Planned Parenthood also recommends “outercourse” for teens as a method of birth control. According to its website, outercourse is “[s]ex play that keeps sperm out of the vagina to prevent pregnancy” ((Accessed at: http://www.plannedparenthood.org/health-topics/birth-control/outercourse-4371.htm.)) – essentially anything except intercourse. The website lists many “benefits” of outercourse and promotes it as “simple, convenient and free.” Planned Parenthood emphasizes its “Advantages for Teens: Outercourse can completely satisfy both partners and take a lot of pressure off young women and men. Outercourse helps partners learn about their bodies and how to give themselves and each other sexual pleasure.” As for how does a teen have outercourse, Planned Parenthood describes “sex toys,” “oral sex play”, “anal sex play” and “fantasy” among other activities. ((Accessed at: http://www.plannedparenthood.org/health-topics/birth-control/outercourse-4371.htm. Another brochure called “Happy, Healthy, Hot,” published by the International Planned Parenthood Federation and which discusses sexual activity for young people living with HIV, contains equally if not more graphic suggestions and descriptions of sexual activity. See http://www.ippf.org/NR/rdonlyres/B4462DDE-487D-4194-B0E0-193A04095819/0/HappyHealthyHot.pdf.)) (Warning: the information at this link is graphic but it is the description of “outercourse” from the national Planned Parenthood website.)
In Tennessee, the President of Planned Parenthood Greater Memphis Region recently said that sex education “should start in kindergarten and be every year through the 12th grade.” ((Accessed at: http://www.wmctv.com/Global/story.asp?S=13840482.))
8. How does being sexually active as a teenager instead of abstaining from sex affect the teenager’s well-being?
Numerous studies have shown that being sexually active as a teenager, whether or not it results in pregnancy, has serious detrimental effects on the individual. When it does result in pregnancy and childbirth, the results can be devastating upon mother and child. The Tennessee Comptroller, citing various studies, listed several detrimental outcomes in his 2007 report:
- Less than a third of teenage mothers earn a high school diploma, which affects their ability to get a well-paying job and increases their dependency on welfare.
- Teen fathers earn 10 to 15 percent less than men who do not have children during their teen years, and are also less likely to obtain a high school diploma.
- Children of teen moms are often less healthy, yet receive only half the level of medical care and treatment of children born to non-teens. They are also less likely to grow up in homes with fathers, and more likely to be physically abused, abandoned, or neglected.
- These children typically score lower on cognitive development and standardized tests, are less successful in school, and hence are less likely to earn their high school diplomas.
- The daughters of adolescent mothers are more likely to become adolescent mothers themselves, and teenage sons of adolescent mothers are almost three times more likely to end up in prison. ((Family Life Education in Tennessee, Offices of Research and Education Accountability, Comptroller of the Treasury, State of Tennessee, April 2007, page 3. Accessed at: http://www.comptroller1.state.tn.us/repository/RE/familylife2007.pdf.))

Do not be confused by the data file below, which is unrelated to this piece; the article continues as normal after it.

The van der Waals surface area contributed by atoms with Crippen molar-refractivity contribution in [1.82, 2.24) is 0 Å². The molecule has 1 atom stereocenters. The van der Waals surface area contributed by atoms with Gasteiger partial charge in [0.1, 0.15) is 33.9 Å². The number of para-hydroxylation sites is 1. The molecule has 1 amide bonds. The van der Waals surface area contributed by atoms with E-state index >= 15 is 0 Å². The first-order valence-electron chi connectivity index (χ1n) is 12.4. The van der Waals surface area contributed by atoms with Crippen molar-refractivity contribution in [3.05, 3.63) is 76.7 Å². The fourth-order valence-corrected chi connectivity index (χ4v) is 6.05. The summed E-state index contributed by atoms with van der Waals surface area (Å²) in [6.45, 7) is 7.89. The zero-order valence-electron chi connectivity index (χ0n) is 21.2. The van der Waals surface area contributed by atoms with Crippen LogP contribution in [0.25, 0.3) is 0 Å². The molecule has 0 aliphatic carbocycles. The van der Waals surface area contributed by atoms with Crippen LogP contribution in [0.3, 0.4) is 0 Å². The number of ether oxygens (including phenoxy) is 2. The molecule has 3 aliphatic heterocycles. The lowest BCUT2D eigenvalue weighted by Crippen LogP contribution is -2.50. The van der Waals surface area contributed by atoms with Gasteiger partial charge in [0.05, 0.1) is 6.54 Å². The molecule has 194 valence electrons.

There are also serious effects upon teenagers from sexual activities that do not result in pregnancy, such as “outercourse” recommended by Planned Parenthood. Data from a national survey funded by 17 federal agencies showed that “[w]hen compared to sexually active teens, those who abstain from sexual activity during high school years are:
- 60 percent less likely to be expelled from school;
- 50 percent less likely to drop out of high school;
- Almost twice as likely to graduate from college. ((Accessed at: http://www.heritage.org/Research/Reports/2005/10/Teenage-Sexual-Abstinence-and-Academic-Achievement.))
Further, teens who engage in sexual activity are at an increased risk of depression, suicidal ideation, and suicide attempts. ((Denise Holfers, et al., “Adolescent Depression and Suicide Risk: Association with Sex and Drug Behavior,” American Journal of Preventive Medicine, Volume 27, No. 3, 2004. Accessed at: http://www.ncbi.nlm.nih.gov/pubmed/15450635.))
And a new study of 2,035 married couples found that couples who reserved sex until marriage: (1) rated sexual quality 15% higher than people who had premarital sex; (2) rated relationship stability 22% higher; and (3) rated satisfaction with their relationships 20% higher. ((Accessed at: http://www.webmd.com/sex-relationships/news/20101227/theres-benefits-in-delaying-sex-until-marriage. See also http://www.livescience.com/10935-delaying-sex-relationships-study-finds.html.))
Yes. The Tennessee Comptroller’s 2007 report, referenced in prior FAQ’s, cited a “comprehensive study of adolescent childbearing costs” which found that “teen pregnancy costs U.S. taxpayers about $6.9 billion each year in public assistance benefits, medical care expenses, prison costs, foster care, and lost tax revenue.” The Comptroller’s report also referred to a 2006 analysis by the National Campaign to Prevent Teen Pregnancy that estimated the U.S. public costs from teen childbearing at $9.1 billion. For Tennessee, the study estimated such costs to be $181 million in 2004 alone. Finally, the Comptroller’s report noted that “[O]ther social and health costs also result that may not be easily measured in taxpayer dollars.” ((Family Life Education in Tennessee, Offices of Research and Education Accountability, Comptroller of the Treasury, State of Tennessee, April 2007, page 3. Accessed at: http://www.comptroller1.state.tn.us/repository/RE/familylife2007.pdf.))